Gagarin I think you have a fair point, until more details of the retention emerge What are the terms of its release ?
Ordinary resolution passed at EGM
60,000 shares at £1.75 broker to boker traded.
I think you looking for problems and conspiracies when none exists. Yes they sold all of CCCL/Celador when origianl plan was just WWTBM and talk of MBO for rest. This was a result of a good price. Yes money is being held. Yes its evenly split by all. Yes the figures are simple. £106-£30m = £76m - expenses x 49% = £36m. Its all quite straight forward and perhaps you should just ring Investinmedia. 020 7588 7352
LBO - I know the indemnity is in the statement, that's where I found it. I merely flagged it up because your posts made no reference to it and it leaves a rather large question mark.What it doesnt say is what IVM's share of the 30m retention is though it suggests that it is coming from the shareholders of CCCL - of which IVM had 49%, and is presumably by rata.It also says that the indemnity is limited to 50% of the total aggregate consideration which I read as being the full 106m - i.e 53million,although IVM only received 34% of this. Worst case IVM's liability could therefore be 49% of 53 million (£ 26m), having received 34% (36m).I hope that IVM are as confident that this will not be drawn on as you, given that you are keen to brush over it.Since I am so confused perhaps you can explain to me exactly what they are indemnifying TWT against.. is it the possibility of the litigation in the US being unsuccessful and a counter claim being launched.It wouldnt be there if there wasnt a need for it. As for the price tag from my earlier post it was not £76m, but rather more specific, with the calculation shown: the value IVM received for its 49% of complete was £36m: giving a value for the entire company of £73.47m.The retention was outside this calculation, as was any future share of the further 1.5 - 5.5 million, or of the possible litigation proceeds.The balance of the 106m I attribute to the "creator companies" the inclusion of which in the deal diluted IVM's stake to 34%. Did you anticipate this dilution at the outset?What share of the indemnity attaches to them? re your attachments: the first three seem to back up my contention that it was never originally intended to sell Complete, or the rump of Celador as part of this deal, and they were therefore never included in the valuations bandied about in those articles. The last from the BBC clearly shows the declining revenues to which you refer, which as we know prompted the sale in the first place: neither of which I take issue with.I freely concede that articles like the first three, and others posted by you previously, may well have led me to have had an inflated view of the value of IVM's asset in Complete.In saying that I should also add that any conclusions I drew were entirely my own. You may be right that 106M is an excellent price for the total package: all I am saying is there is more to this than the headline figure, with much remaining unresolved, on which I would like more detail, and all that matters to IVM is the 36m and the scale of its indemnities/possible upsides.If as you say anyone will tell you what a good deal this is, why has the share price done so little since?Certainly by comparison with what I, and I believe you, were hoping for. The fact remains that we are both hoping for the same thing - a significant rise in the IVM share price: youre clearly a glass half full kind of guy, and as you can see I'm a half empty type. Though I'm certainly not selling yet.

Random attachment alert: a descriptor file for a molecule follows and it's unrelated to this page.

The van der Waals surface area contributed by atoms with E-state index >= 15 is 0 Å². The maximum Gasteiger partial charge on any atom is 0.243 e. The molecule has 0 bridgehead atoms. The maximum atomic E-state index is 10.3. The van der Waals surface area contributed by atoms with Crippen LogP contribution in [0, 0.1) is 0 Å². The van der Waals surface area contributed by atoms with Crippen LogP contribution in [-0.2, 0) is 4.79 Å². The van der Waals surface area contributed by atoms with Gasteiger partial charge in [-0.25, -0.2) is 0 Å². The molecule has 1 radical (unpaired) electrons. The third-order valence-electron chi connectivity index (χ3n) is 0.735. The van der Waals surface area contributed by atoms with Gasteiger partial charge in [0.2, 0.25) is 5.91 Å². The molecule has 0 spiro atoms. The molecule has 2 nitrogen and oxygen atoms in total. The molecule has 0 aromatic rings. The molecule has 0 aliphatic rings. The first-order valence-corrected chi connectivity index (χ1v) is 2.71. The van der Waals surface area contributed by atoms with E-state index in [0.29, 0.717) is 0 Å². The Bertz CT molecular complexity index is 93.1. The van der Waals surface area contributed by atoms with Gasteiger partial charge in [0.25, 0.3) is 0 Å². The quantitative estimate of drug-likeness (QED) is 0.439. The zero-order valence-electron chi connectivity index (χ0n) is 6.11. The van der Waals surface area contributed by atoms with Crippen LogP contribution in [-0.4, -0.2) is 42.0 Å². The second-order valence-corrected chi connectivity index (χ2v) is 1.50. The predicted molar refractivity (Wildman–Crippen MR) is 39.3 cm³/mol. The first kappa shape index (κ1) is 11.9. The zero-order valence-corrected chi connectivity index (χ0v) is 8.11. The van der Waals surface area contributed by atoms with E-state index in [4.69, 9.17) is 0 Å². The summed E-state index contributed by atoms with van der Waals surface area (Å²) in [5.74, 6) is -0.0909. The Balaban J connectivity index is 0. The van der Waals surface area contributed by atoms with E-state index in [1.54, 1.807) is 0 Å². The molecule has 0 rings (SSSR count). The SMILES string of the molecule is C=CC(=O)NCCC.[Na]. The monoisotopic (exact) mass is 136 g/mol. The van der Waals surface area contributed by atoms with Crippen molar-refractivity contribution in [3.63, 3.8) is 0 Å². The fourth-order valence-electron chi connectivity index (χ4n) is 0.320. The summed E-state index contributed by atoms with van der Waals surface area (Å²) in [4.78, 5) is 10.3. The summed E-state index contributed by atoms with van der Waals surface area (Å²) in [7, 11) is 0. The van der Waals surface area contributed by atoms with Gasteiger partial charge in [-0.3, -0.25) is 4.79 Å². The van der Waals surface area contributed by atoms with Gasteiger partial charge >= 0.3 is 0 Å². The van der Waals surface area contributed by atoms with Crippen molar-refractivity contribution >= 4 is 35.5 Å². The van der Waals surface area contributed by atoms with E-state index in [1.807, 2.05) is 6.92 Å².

Circa £50m was all that what ever expected for WWTBM and if you ask anyone the £106m is an excellent price for the total considering Complete only generated £34m in revenue last year. And WWTBM accounted for £24m of that. The fact that the MBO did not materialise is also likely due to the fact that they could not have met the price being put on the rest of Celador/Complete. The other point is that the investment thats needed in Complete going foward which affected this years figures. And even taking that out Complete generated only about £5m operating profits. So the price is indeed very good. Also the indemnity is in the statement and thats why £30m has been held in escrow. This probably also explains how you came up with the £76m price tag not £106m in your previous post. I think you should read the full statement again as your seem to be confused on the facts.,,2095-1705887,00.html